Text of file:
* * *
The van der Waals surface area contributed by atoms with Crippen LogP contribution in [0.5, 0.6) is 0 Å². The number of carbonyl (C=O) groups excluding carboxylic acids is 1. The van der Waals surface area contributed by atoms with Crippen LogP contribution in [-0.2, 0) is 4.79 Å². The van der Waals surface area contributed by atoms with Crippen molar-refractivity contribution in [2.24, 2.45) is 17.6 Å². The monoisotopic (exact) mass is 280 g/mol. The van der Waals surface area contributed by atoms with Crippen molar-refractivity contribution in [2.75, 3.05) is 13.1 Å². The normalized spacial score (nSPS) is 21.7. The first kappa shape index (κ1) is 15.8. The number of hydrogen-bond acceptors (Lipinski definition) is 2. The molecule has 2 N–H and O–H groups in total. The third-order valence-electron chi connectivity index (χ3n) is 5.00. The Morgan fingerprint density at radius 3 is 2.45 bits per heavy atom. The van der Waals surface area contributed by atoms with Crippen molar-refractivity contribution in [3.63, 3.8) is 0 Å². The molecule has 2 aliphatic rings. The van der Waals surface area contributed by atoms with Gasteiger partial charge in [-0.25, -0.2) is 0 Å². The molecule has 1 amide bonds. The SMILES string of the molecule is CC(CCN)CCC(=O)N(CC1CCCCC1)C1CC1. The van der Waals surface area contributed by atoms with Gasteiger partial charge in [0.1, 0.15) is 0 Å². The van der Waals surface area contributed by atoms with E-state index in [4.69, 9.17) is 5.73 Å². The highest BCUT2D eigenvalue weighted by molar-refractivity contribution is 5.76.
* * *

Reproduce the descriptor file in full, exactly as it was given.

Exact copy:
The van der Waals surface area contributed by atoms with Crippen LogP contribution in [0.5, 0.6) is 0 Å². The number of carbonyl (C=O) groups excluding carboxylic acids is 1. The van der Waals surface area contributed by atoms with Crippen LogP contribution in [-0.2, 0) is 4.79 Å². The van der Waals surface area contributed by atoms with Crippen molar-refractivity contribution in [2.24, 2.45) is 17.6 Å². The monoisotopic (exact) mass is 280 g/mol. The van der Waals surface area contributed by atoms with Crippen molar-refractivity contribution in [2.75, 3.05) is 13.1 Å². The normalized spacial score (nSPS) is 21.7. The first kappa shape index (κ1) is 15.8. The number of hydrogen-bond acceptors (Lipinski definition) is 2. The molecule has 2 N–H and O–H groups in total. The third-order valence-electron chi connectivity index (χ3n) is 5.00. The Morgan fingerprint density at radius 3 is 2.45 bits per heavy atom. The van der Waals surface area contributed by atoms with Crippen molar-refractivity contribution in [3.63, 3.8) is 0 Å². The molecule has 2 aliphatic rings. The van der Waals surface area contributed by atoms with Gasteiger partial charge in [-0.25, -0.2) is 0 Å². The molecule has 1 amide bonds. The SMILES string of the molecule is CC(CCN)CCC(=O)N(CC1CCCCC1)C1CC1. The van der Waals surface area contributed by atoms with Gasteiger partial charge in [0.1, 0.15) is 0 Å². The van der Waals surface area contributed by atoms with E-state index in [4.69, 9.17) is 5.73 Å². The highest BCUT2D eigenvalue weighted by molar-refractivity contribution is 5.76.